PLAYERS: Only three World Cup winners are included in Germany’s Confederations Cup squad – Matthias Ginter, Julian Draxler and Shkodran Mustafi – as established team members are given a break. Watch out for the newcomers: Lars Stindl, Amin Younes, Diego Demme, and Sandro Wagner, who claimed a hat trick against San Marino on his competitive debut last Saturday.
COACH: Joachim Loew has led Germany since 2006 after being promoted from Juergen Klinsmann’s assistant and he has a contract through 2020. Loew does not believe in overburdening his players and has often cautioned against the demands of modern football, warning too many games lead to injuries or even shortened careers.
A squad missing many top Europe-based players defied doubters to win the country’s first African title in 15 years in February. It recovered some pride for a team that had become accustomed recently to chaos and failure at major tournaments.
PLAYERS: The speedy and skillful 21-year-old winger Christian Bassogog has emerged as Cameroon’s brightest star and its most creative attacker. He was so good he was rewarded with the player of the tournament award at the African Cup of Nations.
COACH: Cameroon’s resurgence over the last 12 months has coincided with Hugo Broos’ appointment at the beginning of last year. It’s the former Belgium defender’s first job as coach of a national team. Broos hoped to get the South Africa job after the African Cup of nations but he was overlooked.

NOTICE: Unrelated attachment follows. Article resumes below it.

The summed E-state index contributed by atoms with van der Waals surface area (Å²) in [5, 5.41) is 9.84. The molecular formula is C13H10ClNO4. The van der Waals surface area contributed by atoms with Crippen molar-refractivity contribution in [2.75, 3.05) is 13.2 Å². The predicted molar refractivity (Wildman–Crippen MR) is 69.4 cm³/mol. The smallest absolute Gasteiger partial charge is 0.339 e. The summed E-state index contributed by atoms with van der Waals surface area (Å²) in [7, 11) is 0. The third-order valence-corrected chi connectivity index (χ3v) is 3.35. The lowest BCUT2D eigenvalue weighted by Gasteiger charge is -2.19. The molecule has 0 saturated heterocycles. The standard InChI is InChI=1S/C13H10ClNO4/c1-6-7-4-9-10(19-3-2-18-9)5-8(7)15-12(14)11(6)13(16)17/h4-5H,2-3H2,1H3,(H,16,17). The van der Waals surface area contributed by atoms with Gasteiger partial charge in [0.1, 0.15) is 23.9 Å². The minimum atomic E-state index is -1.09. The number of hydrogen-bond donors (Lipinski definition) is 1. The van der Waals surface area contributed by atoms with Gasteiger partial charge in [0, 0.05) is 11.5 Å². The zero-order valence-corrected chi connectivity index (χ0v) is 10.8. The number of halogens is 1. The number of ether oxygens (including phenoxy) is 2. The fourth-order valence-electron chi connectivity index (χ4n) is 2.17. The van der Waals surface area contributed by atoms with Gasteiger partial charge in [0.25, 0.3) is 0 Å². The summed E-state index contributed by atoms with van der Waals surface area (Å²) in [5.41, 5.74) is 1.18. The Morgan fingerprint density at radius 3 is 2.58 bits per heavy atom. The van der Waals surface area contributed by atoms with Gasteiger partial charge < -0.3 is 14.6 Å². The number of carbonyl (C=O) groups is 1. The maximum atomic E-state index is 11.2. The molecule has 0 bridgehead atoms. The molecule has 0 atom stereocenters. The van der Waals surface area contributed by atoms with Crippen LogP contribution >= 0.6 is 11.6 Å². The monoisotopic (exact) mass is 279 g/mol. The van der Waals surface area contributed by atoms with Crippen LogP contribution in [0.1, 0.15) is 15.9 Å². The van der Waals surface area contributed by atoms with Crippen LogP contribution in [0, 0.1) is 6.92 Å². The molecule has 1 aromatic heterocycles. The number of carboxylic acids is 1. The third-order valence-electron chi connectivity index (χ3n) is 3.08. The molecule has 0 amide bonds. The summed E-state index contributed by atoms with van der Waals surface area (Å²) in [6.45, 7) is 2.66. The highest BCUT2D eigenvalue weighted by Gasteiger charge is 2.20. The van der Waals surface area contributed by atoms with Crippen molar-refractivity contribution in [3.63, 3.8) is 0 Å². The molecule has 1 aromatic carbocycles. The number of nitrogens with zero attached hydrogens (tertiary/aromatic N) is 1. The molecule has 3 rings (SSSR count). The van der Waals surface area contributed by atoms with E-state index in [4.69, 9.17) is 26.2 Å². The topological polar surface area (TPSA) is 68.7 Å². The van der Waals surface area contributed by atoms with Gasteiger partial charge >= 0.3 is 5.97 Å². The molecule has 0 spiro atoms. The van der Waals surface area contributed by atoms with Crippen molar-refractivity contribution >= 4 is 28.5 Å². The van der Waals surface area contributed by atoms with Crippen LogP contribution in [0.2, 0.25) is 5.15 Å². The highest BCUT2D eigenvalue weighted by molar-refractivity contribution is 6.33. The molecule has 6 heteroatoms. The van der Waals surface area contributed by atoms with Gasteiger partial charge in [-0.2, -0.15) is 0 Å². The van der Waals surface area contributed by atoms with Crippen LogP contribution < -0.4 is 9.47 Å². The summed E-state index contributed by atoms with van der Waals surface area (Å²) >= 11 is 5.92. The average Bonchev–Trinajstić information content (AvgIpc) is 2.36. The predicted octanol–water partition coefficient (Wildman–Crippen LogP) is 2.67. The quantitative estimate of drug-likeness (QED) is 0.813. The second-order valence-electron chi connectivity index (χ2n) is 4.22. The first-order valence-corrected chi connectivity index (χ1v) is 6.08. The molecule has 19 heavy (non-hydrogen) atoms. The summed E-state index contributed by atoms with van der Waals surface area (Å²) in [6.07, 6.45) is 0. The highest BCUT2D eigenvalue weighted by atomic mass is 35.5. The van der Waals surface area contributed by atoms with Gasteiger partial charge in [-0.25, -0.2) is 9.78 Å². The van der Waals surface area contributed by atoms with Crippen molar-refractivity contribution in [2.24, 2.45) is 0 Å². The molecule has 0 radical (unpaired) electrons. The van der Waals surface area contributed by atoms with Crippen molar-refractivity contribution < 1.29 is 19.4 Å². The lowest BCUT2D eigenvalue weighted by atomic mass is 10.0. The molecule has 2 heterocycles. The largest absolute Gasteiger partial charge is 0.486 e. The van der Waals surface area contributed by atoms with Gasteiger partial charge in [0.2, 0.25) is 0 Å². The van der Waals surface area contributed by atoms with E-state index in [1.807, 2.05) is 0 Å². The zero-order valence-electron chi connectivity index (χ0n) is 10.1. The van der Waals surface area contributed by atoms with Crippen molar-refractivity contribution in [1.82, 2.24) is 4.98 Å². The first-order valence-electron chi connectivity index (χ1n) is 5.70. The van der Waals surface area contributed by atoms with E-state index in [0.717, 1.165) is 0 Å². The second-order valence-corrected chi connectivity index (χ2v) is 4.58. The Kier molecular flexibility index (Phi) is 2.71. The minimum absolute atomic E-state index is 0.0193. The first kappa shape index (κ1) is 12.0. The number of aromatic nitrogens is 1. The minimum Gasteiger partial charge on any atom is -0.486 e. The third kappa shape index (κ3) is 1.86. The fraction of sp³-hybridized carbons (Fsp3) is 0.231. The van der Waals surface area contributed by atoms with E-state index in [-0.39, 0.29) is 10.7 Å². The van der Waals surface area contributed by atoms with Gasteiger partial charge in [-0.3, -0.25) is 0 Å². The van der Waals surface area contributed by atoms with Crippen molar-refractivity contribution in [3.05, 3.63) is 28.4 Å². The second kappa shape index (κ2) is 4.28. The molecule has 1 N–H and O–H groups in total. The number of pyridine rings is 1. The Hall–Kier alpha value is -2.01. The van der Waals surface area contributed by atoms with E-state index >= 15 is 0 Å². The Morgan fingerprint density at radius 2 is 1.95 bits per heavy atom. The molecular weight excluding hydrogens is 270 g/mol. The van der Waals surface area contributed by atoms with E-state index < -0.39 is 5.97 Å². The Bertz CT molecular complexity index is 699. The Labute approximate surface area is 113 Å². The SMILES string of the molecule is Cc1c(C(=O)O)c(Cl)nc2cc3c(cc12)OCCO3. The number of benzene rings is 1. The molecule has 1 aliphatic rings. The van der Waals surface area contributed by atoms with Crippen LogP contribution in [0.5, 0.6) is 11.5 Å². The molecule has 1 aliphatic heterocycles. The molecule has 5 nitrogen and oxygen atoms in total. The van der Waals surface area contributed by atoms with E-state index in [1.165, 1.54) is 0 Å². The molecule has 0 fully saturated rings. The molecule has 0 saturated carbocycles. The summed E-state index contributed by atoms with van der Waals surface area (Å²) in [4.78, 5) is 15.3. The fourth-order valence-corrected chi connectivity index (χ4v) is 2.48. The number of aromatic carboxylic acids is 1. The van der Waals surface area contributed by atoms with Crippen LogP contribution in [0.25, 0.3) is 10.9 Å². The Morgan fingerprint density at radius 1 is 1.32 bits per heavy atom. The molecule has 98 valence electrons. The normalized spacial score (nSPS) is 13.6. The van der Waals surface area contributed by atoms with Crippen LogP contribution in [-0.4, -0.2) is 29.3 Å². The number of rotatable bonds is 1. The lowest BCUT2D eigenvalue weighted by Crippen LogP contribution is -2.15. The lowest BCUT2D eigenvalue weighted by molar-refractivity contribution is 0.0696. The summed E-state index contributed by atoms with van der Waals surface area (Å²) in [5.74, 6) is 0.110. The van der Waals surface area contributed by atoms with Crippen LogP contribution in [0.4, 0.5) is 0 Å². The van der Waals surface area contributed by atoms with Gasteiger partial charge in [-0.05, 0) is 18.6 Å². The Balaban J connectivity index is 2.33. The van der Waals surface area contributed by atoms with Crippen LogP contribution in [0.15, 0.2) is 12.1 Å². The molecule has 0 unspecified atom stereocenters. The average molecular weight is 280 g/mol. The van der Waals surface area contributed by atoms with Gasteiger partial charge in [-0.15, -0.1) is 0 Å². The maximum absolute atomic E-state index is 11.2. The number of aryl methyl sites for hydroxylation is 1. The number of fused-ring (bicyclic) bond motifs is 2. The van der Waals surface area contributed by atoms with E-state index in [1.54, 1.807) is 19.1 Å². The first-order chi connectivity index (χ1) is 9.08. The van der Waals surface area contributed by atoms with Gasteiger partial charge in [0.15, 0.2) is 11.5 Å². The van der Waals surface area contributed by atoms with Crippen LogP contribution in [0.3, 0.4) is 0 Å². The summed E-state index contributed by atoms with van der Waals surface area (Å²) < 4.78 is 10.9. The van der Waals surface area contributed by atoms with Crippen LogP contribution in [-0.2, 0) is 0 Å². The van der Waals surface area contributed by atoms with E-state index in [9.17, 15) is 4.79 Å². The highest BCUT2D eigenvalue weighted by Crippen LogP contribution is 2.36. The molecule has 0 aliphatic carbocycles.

Chile beat favorite Argentina in penalty shootouts to win the last two Copa America tournaments and also ended Spain’s World Cup defense in 2014. But Chile is only in the fourth and final automatic qualification place from South America for the 2018 World Cup, just ahead of Argentina.
PLAYERS: The attacking threat should come from Arsenal forward Alexis Sanchez. For versatility there’s midfielder Arturo Vidal, who has helped Bayern Munich to a fifth straight Bundesliga title with his goals and assists.
COACH: Chile coach Juan Antonio Pizzi replaced Jorge Sampaoli last year and built on his Copa America title by lifting the trophy again. The Argentine came from Mexican club Leon and he has also coached Valencia in Spain.
On their previous three appearances at the Confederations Cup, the Australians were representing Oceania. After winning the Asian Cup in 2015, they are back as the first country to represent two confederations. Australia, which transferred to the Asian confederation in 2005, is third in Asian World Cup qualifying and might have to contest a playoff against a CONCACAF team to return to Russia next year.
PLAYERS: Tim Cahill is the only surviving member of the squad from Australia’s last Confederations Cup appearance in 2005. Jamie Maclaren has been recalled to the squad and secured a move to German second-tier club Darmstadt after impressing with his scoring prowess with Brisbane Roar.
COACH: Ange Postecoglou is already looking beyond the Australia job for his next challenge in 2018. Before then, the former Australia defender is hoping to confirm the progress he’s made with the country with a strong showing in Russia in the coming weeks as the platform for the World Cup.
Associated Press Writers Ciaran Fahey, Carlos Rodriguez, Luis Henao, Tales Azzoni, Steve McMorran, James Ellingworth, Gerald Imray and Dennis Passa contributed to this report.